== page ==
Step 3: Prepare the toasting boat.
Make a “boat” out of tin foil. I take about a foot-long piece, fold it in half and then fold up the edges. I want a flat-bottom boat that is a bit rigid.
Step 4: The s’more bases
You’ll want a full half of a graham cracker. The closer you get to a complete half, the easier it is to assemble the s’more later.
And do yourself a favor: get the good ones! Please, PLEASE don’t settle for the tasteless store brand! Just like you wouldn’t make a steak with a cheap cut of meat, make your s’mores with the best ingredients!
Top each base with 1/4 to 1/2 of the Hershey’s chocolate bar. I prefer to use 1/4 (that’s 1 row of 3 pieces) because then the whole s’more isn’t so sticky sweet.
Step 5: Melt the chocolate
With the bases in the boat, you’ll place the boat on the heated grate. I like them close to the flames but not directly OVER. I’m trying to get it so my chocolate is a bit melted at the time the marshmallow is toasted.
Step 6: Toast the marshmallow
I know there are people who like their marshmallows burnt black. And while I do enjoy a turn-your-teeth-black, make-every-dentist-in-the-world-cringe charred marshmallow occasionally, that isn’t how I like my marshmallow for a s’more.
I toast mine until they’re evenly browned.
Here’s the trick:
- no more than 1 marshmallow on the stick at a time
- keep it moving (rotating)
- keep it just above the flames so it’s HEAT not FIRE that does the cooking
My friends Les & Kathy gave me a set of Mallow Masters by Barr Brothers. These things are GREAT! The plastic keeps your hands from getting hot and the double tines (retractable) keep the marshmallow in place. Heat doesn’t seem to travel up the prongs. Get Mallow Masters from Amazon.com! (Affiliate link)
Step 7: Assembly
This is where it can get tricky because everything is hot and melting and sticky. It’s okay to ask for help here because you don’t want to get a sugar burn from anything — they’re VERY painful and can be really dangerous!
Transfer the foil boat to a paper plate or picnic table to make life easier!
Place the roasted marshmallow on top of the chocolate and top with the other half of a graham cracker. While gently squeezing the two halves together, slide the stick out of the marshmallow.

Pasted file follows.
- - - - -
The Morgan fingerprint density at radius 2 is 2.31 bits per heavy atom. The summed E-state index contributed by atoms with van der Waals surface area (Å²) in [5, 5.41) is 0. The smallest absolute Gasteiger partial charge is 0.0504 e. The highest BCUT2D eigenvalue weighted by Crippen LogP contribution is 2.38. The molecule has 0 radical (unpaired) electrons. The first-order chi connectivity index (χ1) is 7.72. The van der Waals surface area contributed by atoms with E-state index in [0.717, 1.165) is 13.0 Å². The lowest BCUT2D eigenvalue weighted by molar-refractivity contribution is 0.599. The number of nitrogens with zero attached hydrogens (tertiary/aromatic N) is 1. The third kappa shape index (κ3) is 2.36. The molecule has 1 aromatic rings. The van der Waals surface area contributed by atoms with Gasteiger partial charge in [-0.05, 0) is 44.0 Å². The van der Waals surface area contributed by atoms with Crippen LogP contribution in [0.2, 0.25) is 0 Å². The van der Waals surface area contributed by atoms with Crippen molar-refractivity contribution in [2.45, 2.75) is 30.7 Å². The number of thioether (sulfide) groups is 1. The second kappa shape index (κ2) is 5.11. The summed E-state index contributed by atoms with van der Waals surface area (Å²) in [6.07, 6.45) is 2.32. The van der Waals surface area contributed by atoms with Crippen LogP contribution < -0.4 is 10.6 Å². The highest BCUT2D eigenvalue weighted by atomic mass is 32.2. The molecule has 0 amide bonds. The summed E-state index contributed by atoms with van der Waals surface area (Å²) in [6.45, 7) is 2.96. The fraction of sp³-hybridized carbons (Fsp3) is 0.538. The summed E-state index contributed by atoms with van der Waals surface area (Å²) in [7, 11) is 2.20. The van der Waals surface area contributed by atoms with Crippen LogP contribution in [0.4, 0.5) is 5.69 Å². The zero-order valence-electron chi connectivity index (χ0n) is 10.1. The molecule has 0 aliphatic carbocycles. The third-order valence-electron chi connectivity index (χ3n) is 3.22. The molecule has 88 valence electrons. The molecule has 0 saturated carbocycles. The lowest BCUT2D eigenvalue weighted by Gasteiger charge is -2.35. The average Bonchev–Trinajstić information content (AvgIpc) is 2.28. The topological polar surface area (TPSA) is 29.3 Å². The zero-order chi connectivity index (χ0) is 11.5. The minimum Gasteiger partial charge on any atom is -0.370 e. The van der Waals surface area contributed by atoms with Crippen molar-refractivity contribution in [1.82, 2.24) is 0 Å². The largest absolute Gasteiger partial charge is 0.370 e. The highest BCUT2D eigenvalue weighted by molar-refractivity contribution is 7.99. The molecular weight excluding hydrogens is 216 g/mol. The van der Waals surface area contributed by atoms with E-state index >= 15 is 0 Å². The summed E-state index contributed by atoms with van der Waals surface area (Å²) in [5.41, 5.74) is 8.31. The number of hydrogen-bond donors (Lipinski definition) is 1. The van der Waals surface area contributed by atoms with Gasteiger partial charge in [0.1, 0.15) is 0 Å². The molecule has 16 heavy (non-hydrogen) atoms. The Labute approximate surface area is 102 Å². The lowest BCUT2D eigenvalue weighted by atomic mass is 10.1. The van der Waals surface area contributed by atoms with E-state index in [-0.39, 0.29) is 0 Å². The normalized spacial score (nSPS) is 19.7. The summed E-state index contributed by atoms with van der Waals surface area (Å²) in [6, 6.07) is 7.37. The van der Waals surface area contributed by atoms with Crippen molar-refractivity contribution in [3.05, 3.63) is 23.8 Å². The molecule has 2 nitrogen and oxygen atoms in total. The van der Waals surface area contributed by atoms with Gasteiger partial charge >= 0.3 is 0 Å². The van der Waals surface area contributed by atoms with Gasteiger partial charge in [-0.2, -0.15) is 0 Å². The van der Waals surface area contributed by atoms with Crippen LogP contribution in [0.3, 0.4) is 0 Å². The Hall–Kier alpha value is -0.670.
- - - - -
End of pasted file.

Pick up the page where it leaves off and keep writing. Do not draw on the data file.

This is where the plate comes in handy so when the chocolate oozes out it doesn’t get onto clothes, hands, or the dog!
Let cool just a bit (a burnt tongue interferes with eating a s’more!) and enjoy!
Readers Weigh In:
- What’s you s’more making technique?
EatStayPlay’s popular eGuide, “Camp Cooking from the EatStayPlay.com Newsletter” is full of easy, yummy recipes you can make on your next family trip. But, when I was working on the guide, a few of the recipes called for more unusual ingredients.
So, I thought I’d better give you some advice on how to Camp-Cook With Unusual Ingredients!
So you understand the problem:
- You’ve got a great camp recipe that calls for 1 tablespoon of teriyaki sauce
- You weren’t planning on taking a bottle of teriyaki sauce with you on your camping trip
- You have no idea what you can substitute for teriyaki sauce
- You REALLY want to make this recipe
Guess what! There IS a solution!
With a little pre-planning, you should be able to make just about anything at the campsite that you would at home. All you have to do it have a nice selection of small Ziplock Bags and small plastic containers with lids.
If your recipe calls for 1 tablespoon of teriyaki sauce you can measure that into a small plastic container with a tight-fitting lid before you leave home. At the campsite, you know that you’ve got just the right amount of teriyaki sauce for your recipe and you know that if you end up not making the recipe, you can just dump out the sauce, wash the container and you’re done. You don’t have to lug your (glass!) bottle of sauce out to the campsite and back again!
Now, if your recipe calls for 1/4 teaspoon of cinnamon, just measure it into a small Ziplock Bag! You will want to label the bag- especially if you’re taking more than one bag or the same ingredient for different recipes.
While I was growing up, every October, we went camping with our good family friends Patti and Eddie Gray. Each trip, we made Navajo Fry Bread. Each year, Patti used a Ziplock Bag to pre-mix and pre-measure the dry ingredients. One year, we were making Indian Fry Bread and Patti told me, “Grab that bag of white stuff, it goes into the fry bread mix.”
Turns out it WASN’T fry bread mix- it was Eddie’s powdered coffee creamer!
The moral of this story: label your bags!
Readers Weigh In:
- Have you ever had an “unexpected” ingredient in your camp food?
- How do you transport and use “unusual” ingredients while in camp?
Now that you’ve read up on camp stoves and have some basic fire-making ideas, I wanted to share with you my checklist for camping cooking utensils. I’m not covering what I recommend you take for food, but what I recommend that you take for supplies.
Like all checklists, this isn’t the be-all, end-all list. You need to be sure to bring the items that make YOUR life easier. And, by the same token, you can leave things at home that you never use.